Solar PV is slated to be the fastest-growing renewable energy resource in terms of capacity and output, according to a new report from the International Renewable Energy Agency (IRENA).
The organization’s REthinking Energy report, now in its third edition, says solar PV will account for as much as 7% of global power generation by 2030 – a six-fold increase from today. Furthermore, IRENA estimates that the levelized cost of electricity for utility-scale PV could fall by more than half between 2015 and 2025 and that global solar PV capacity could reach 1,760 GW by 2030.
The comprehensive report covers several clean energy resources, and its says technological advances and falling costs are driving the adoption of renewable energy around the world. The report states no technology shows this more clearly than solar PV: Global PV capacity soared from 40 GW in 2010 to 219 GW in 2015, when it accounted for approximately 20% of all newly installed power generation capacity, according to the report.
“Renewables are gaining ground by nearly every measure. Accelerating the pace of the energy transition and expanding its scope beyond the power sector will not only reduce carbon emissions; it will improve lives, create jobs, achieve development goals, and ensure a cleaner and more prosperous future,” says IRENA Director-General Adnan Z. Amin in a press release.
Although some other recent reports indicate clean energy investment dropped in 2016, IRENA’s publication highlights how global investment in renewables has steadily grown for more than a decade – rising from less than $50 billion in 2004 to a record $305 billion in 2015. In turn, countries are making headway to meet international carbon-reduction targets, according to the group.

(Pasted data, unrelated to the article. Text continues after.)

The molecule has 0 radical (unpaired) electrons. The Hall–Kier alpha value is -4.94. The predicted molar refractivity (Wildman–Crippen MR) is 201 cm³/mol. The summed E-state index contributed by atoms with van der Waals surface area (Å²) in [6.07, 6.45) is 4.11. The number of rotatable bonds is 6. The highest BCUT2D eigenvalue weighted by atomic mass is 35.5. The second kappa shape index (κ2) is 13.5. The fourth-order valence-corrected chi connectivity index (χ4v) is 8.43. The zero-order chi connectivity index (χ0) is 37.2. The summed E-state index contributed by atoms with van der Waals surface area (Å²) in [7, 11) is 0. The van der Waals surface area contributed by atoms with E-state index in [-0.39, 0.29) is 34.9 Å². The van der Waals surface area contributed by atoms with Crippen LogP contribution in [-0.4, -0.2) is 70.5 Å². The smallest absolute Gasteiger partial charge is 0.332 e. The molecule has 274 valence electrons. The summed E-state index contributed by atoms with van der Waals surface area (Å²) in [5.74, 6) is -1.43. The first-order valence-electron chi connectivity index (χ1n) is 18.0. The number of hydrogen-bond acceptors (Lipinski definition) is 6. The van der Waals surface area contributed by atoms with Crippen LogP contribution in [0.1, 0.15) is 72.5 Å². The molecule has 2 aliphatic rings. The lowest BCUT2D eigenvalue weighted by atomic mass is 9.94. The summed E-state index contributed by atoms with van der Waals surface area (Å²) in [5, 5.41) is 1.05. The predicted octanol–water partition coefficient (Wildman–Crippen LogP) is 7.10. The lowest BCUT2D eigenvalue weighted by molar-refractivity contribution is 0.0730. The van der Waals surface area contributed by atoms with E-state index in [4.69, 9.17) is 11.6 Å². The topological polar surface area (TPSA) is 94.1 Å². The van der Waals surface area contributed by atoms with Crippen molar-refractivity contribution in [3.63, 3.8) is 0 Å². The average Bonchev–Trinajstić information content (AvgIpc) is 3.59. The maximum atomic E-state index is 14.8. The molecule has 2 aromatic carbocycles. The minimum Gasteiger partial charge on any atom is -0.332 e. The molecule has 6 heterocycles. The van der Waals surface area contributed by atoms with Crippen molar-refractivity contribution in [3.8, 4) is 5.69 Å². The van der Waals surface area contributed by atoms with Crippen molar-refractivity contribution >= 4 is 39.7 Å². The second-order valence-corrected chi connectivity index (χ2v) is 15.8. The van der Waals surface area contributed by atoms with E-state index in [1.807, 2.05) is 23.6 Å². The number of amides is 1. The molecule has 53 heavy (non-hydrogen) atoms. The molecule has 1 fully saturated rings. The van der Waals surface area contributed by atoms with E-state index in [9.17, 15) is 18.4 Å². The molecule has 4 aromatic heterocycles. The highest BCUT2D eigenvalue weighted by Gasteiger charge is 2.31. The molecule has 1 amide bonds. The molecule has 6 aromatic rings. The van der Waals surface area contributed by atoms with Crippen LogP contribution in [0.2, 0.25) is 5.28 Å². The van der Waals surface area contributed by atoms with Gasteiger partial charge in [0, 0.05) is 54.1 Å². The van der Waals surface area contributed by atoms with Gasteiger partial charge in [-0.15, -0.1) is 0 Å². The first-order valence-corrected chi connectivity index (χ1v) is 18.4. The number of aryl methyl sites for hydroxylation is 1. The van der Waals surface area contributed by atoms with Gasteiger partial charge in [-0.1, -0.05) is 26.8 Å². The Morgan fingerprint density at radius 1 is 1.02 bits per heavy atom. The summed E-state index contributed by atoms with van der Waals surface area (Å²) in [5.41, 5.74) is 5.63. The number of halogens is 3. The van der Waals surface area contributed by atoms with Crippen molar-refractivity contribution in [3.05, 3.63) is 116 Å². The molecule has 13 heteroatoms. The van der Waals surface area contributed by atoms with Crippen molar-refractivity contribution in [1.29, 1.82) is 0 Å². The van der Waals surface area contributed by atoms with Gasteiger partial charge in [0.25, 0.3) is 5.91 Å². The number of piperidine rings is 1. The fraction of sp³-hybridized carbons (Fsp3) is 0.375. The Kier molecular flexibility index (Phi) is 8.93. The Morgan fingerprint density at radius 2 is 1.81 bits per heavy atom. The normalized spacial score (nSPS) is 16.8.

“As we advance deeper into a new energy paradigm, we need to pick up the pace of our decarbonization efforts,” Amin points out. “Policies and regulations continue to remain crucial to this end and to develop the renewables market. We are seeing more and more countries hold auctions to deploy renewables, and as variable and distributed sources of renewables take on a greater role, regulators have implemented changes to enable grid integration at scale. Heating and cooling and the potential of renewables for transport are areas where future efforts are needed.”
Other key findings of the report include the following:
- Renewable energy auctions are gaining popularity in developed and developing countries and generating record-breaking low prices;
- Demand for battery storage is increasing rapidly and playing a larger part in integrating variable renewables. IRENA estimates that battery storage for electricity could increase from less than 1 GW today to 250 GW by 2030;
- New capital-market instruments are helping increase available finance by offering new groups of investors access to investment opportunities;
- Institutional investors are moving into renewable energy because it offers stable returns over the long term; and
- New business models are promising new ways to finance renewable energy.
In addition, according to the report, off-grid renewables provide electricity to an estimated 90 million people worldwide and enable people to climb the energy ladder.
“Achieving universal electricity access by 2030 will require us to boost global power generation; nearly 60 percent of that will have to come from stand-alone and mini-grid solutions,” says Amin. “Meeting this aim with off-grid renewables depends on the right combination of policies, financing, technology and institutional capacity. Making needed changes and accelerating deployment will allow countries to address global issues in sustainability, education, gender equality, health, water and food.”
The full REthinking Energy report can be downloaded here.